Governments must be ready to help construction sector go green

Scott Brewster

By Scott Brewster, MD of Brewster Bros, a resource management business which specialises in recycling construction waste and creating high quality recycled aggregates based in Livingston.

With COP26 into its second week, sustainability and net zero remain high on everyone’s agenda. However, long before the UN’s climate change conference, Brewster Bros took a more sustainable approach to construction waste.

Since 2018, we have helped the construction industry save over 500,000 tonnes of construction, demolition and excavation waste from landfill. From waste we have created more than 400,000 tonnes of recycled products and prevented 12,000 tonnes of CO2 equivalent emissions from being leaked into the atmosphere. Importantly, this has also helped customers save over £1.3m on landfill tax and £800,000 on the aggregates levy.

A key factor in our recent win at the VIBES Scottish Environment Business Awards was that we practice what we preach. We have installed solar panels to power our recycling plant with renewable energy, as well as switching the fuel source for our fleet of trucks and mobile plant machinery. These are now powered by a form of biofuel called Hydrotreated Vegetable Oil (HVO), helping us reduce greenhouse gas emissions by up to 90%.

Some of these operational changes have been at our own expense. While this is our investment choice, given the focus on climate change, I am disappointed the UK government has not done more to incentivise such practices, like reducing the duty on HVO. Biofuel is currently taxed at the same level as fossil diesel, a contradictory approach in my view.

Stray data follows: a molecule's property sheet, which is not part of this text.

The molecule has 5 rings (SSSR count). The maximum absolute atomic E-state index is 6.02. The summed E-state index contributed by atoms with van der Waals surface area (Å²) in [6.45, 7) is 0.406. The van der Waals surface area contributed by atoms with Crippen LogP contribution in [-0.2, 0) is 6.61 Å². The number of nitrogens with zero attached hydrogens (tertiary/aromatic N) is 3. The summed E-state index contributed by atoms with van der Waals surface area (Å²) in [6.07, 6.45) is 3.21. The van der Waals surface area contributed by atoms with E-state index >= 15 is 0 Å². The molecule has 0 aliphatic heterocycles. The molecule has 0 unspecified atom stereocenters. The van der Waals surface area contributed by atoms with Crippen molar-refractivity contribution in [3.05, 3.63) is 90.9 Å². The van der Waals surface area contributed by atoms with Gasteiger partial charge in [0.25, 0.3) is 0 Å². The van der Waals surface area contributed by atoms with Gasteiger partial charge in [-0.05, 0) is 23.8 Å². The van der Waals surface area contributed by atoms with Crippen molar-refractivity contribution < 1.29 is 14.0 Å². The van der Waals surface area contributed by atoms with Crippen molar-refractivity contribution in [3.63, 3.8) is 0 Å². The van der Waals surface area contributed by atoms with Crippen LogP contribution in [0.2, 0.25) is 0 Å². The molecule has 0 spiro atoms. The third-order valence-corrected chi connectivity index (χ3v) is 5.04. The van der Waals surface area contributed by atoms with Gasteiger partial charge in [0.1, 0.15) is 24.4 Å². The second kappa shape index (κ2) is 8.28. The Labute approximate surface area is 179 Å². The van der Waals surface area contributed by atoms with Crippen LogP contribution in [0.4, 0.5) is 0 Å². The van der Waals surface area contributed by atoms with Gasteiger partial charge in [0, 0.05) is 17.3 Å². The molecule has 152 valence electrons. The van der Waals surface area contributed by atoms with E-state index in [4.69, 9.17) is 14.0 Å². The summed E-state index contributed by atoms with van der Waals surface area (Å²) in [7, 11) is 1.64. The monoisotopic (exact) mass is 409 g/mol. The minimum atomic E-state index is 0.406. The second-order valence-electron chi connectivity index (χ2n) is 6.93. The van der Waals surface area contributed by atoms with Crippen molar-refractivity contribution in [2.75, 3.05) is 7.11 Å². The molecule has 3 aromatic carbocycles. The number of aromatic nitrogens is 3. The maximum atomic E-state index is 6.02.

In April, the rebate in place that reduces duty for red diesel and biofuels will be scrapped, meaning our heavy plant and machinery will incur the same duty rate as on-road vehicles. With no electric or hydrogen machines of this size currently on the market, UK government ministers must surely know there is no greener alternative fuel for our machinery than biofuel. No wonder the reform is met with cynicism from red diesel consumers and labelled a ‘tax grab’.

Incentivising the switching to biofuels should make a huge difference to take up. For businesses, it is a switch that can be made immediately without engine modifications or infrastructure investment – a contractor could simply fill their excavators with diesel one day, then biofuels the next. While we wait for the technology for electric and hydrogen machinery to become available, the next logical step is to support the uptake of biofuels.

The Scottish Government is working on a waste targets route map and I am pleased to be participating in its working group. The new plan will demonstrate how Scotland will meet waste and recycling targets for 2025 and identify how the waste and resources sector will contribute towards Scotland’s journey towards net zero from 2030.

While there is a focus to reduce the well known, higher polluting forms of waste such as plastics, there is a huge opportunity to reduce soil and rubble – the materials that make up 70% of construction waste.

Granted, soil and rubble are not the most environmentally harmful forms of waste, but it is the low hanging fruit. So much of this ‘resource’ continues to be wasted in low value backfilling/recovery operations, but the Scottish Government could easily reduce landfilled volumes and preserve natural resources with recycling incentives.

Looking ahead, it is likely that new forms of green legislation and taxation will be introduced and it is therefore vital that businesses are in a position to meet new building standards and planning regulations, while avoiding paying any new environmental taxes.

We are ready for what governments might soon be asking of us, but there are clear opportunities for more support and incentives to supercharge sustainability and help achieve net zero.